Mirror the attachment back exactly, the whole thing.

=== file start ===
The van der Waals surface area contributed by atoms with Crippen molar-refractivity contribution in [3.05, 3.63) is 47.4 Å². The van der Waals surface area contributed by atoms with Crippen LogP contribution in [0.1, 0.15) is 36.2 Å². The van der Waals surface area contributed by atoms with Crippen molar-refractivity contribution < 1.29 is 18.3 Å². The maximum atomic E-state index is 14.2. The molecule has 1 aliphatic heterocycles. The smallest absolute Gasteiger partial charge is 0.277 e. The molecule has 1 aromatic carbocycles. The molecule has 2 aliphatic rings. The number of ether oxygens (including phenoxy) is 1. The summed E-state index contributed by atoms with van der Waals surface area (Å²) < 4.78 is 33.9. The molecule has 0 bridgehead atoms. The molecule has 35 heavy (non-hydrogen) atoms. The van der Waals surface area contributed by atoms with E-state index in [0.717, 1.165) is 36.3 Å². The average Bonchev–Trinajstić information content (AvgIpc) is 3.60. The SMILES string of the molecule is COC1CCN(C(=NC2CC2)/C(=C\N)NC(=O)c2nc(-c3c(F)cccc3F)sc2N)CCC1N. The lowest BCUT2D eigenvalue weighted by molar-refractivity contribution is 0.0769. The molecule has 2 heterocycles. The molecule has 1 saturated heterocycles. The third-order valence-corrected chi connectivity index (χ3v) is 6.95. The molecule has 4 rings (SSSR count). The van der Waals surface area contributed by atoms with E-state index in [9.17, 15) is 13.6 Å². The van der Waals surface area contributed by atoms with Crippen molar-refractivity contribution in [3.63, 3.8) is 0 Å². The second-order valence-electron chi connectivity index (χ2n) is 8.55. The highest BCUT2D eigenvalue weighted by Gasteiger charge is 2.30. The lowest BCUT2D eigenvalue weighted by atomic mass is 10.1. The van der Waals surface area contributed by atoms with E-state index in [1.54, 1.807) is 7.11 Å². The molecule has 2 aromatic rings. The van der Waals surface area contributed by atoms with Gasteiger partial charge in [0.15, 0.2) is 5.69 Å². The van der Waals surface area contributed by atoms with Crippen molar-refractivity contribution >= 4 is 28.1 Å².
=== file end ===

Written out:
The van der Waals surface area contributed by atoms with Crippen molar-refractivity contribution in [3.05, 3.63) is 47.4 Å². The van der Waals surface area contributed by atoms with Crippen LogP contribution in [0.1, 0.15) is 36.2 Å². The van der Waals surface area contributed by atoms with Crippen molar-refractivity contribution < 1.29 is 18.3 Å². The maximum atomic E-state index is 14.2. The molecule has 1 aliphatic heterocycles. The smallest absolute Gasteiger partial charge is 0.277 e. The molecule has 1 aromatic carbocycles. The molecule has 2 aliphatic rings. The number of ether oxygens (including phenoxy) is 1. The summed E-state index contributed by atoms with van der Waals surface area (Å²) < 4.78 is 33.9. The molecule has 0 bridgehead atoms. The molecule has 35 heavy (non-hydrogen) atoms. The van der Waals surface area contributed by atoms with E-state index in [0.717, 1.165) is 36.3 Å². The average Bonchev–Trinajstić information content (AvgIpc) is 3.60. The SMILES string of the molecule is COC1CCN(C(=NC2CC2)/C(=C\N)NC(=O)c2nc(-c3c(F)cccc3F)sc2N)CCC1N. The lowest BCUT2D eigenvalue weighted by molar-refractivity contribution is 0.0769. The molecule has 2 heterocycles. The molecule has 1 saturated heterocycles. The third-order valence-corrected chi connectivity index (χ3v) is 6.95. The molecule has 4 rings (SSSR count). The van der Waals surface area contributed by atoms with E-state index in [9.17, 15) is 13.6 Å². The van der Waals surface area contributed by atoms with Crippen molar-refractivity contribution in [3.63, 3.8) is 0 Å². The second-order valence-electron chi connectivity index (χ2n) is 8.55. The highest BCUT2D eigenvalue weighted by Gasteiger charge is 2.30. The lowest BCUT2D eigenvalue weighted by atomic mass is 10.1. The van der Waals surface area contributed by atoms with E-state index in [1.54, 1.807) is 7.11 Å². The molecule has 2 aromatic rings. The van der Waals surface area contributed by atoms with Gasteiger partial charge in [0.15, 0.2) is 5.69 Å². The van der Waals surface area contributed by atoms with Crippen molar-refractivity contribution >= 4 is 28.1 Å².